LONDON — Shipments of the coronavirus vaccine developed by American drugmaker Pfizer and Germany’s BioNTech were delivered Sunday in the U.K. in super-cold containers, two days before it goes public in an immunization program that is being closely watched around the world.

Around 800,000 doses of the vaccine were expected to be in place for the start of the immunization program on Tuesday, a day that Health Secretary Matt Hancock has reportedly dubbed as “V-Day,” a nod to triumphs in World War II.

A pharmacy technician from Croydon Health Services, left, takes delivery of the first batch of the COVID-19 vaccine at Croydon University Hospital in Croydon, England, on Saturday. Gareth Fuller/pool via AP

“To know that they are here, and we are amongst the first in the country to actually receive the vaccine and therefore the first in the world, is just amazing,” said Louise Coughlan, joint chief pharmacist at Croydon Health Services NHS Trust, just south of London.

“I’m so proud,” she said after the trust, which runs Croydon University Hospital, took delivery of the vaccine.

Last week, the U.K. became the first country to authorize the Pfizer-BioNtech vaccine for emergency use. In trials, the vaccine was shown to have around 95 percent efficacy. Vaccinations will be administered starting Tuesday at around 50 hospital hubs in England. Scotland, Wales and Northern Ireland will also begin their vaccination rollouts the same day.

Trump’s promised flood of vaccines not happening

WASHINGTON — Federal officials have slashed the amount of coronavirus vaccine they plan to ship to states in December because of constraints on supply, sending local officials into a scramble to adjust vaccination plans and highlighting how early promises of a vast stockpile before the end of 2020 have fallen short.

Instead of the delivery of 300 million or so doses of vaccine immediately after emergency-use approval and before the end of 2020 as the Trump administration had originally promised, current plans call for availability of around a tenth of that, or 35 to 40 million doses.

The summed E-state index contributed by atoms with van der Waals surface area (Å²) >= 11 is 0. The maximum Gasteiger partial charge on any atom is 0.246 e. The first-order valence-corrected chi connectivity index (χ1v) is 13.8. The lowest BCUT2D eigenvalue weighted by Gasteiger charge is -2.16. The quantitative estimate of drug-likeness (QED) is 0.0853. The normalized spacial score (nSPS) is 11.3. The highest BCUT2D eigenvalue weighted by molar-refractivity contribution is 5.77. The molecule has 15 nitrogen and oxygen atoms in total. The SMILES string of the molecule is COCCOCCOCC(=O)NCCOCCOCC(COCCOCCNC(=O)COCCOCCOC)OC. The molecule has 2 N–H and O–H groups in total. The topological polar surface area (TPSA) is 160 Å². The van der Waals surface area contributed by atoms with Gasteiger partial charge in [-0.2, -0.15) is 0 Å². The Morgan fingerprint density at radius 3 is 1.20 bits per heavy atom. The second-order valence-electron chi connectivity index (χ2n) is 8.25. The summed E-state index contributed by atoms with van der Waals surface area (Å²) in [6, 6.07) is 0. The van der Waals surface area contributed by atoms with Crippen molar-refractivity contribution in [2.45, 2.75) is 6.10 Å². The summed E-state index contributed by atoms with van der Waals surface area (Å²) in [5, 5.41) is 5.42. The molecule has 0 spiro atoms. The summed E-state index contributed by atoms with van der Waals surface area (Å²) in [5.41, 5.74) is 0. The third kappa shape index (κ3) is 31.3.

Two vaccines, from manufacturers Pfizer and Moderna, which both use a novel form of mRNA to help trigger immune response, are on the verge of winning Food and Drug Administration clearance this month. Approval would cap an unprecedented sprint by government and drug companies to develop, test and manufacture a defense against the worst pandemic in a century – part of the Operation Warp Speed initiative that promised six companies advance purchase orders totaling $9.3 billion.

As planning accelerated for distributing supplies, the government began to further lower expectations. To make sure supplies don’t run out and leave some people only partially immunized, the government said it would stagger deliveries to ensure that states have enough supply for the second shot, required 21 days later for the Pfizer vaccine, which is expected to be first to gain approval.

Read the rest of this story here.

Virginia sees 2nd day of record COVID-19 cases

RICHMOND, Va. — Virginia is reporting a record number of coronavirus cases in the state for the second straight day.

Virginia reported 3,880 cases on Sunday morning. That compares to Saturday’s total of 3,793.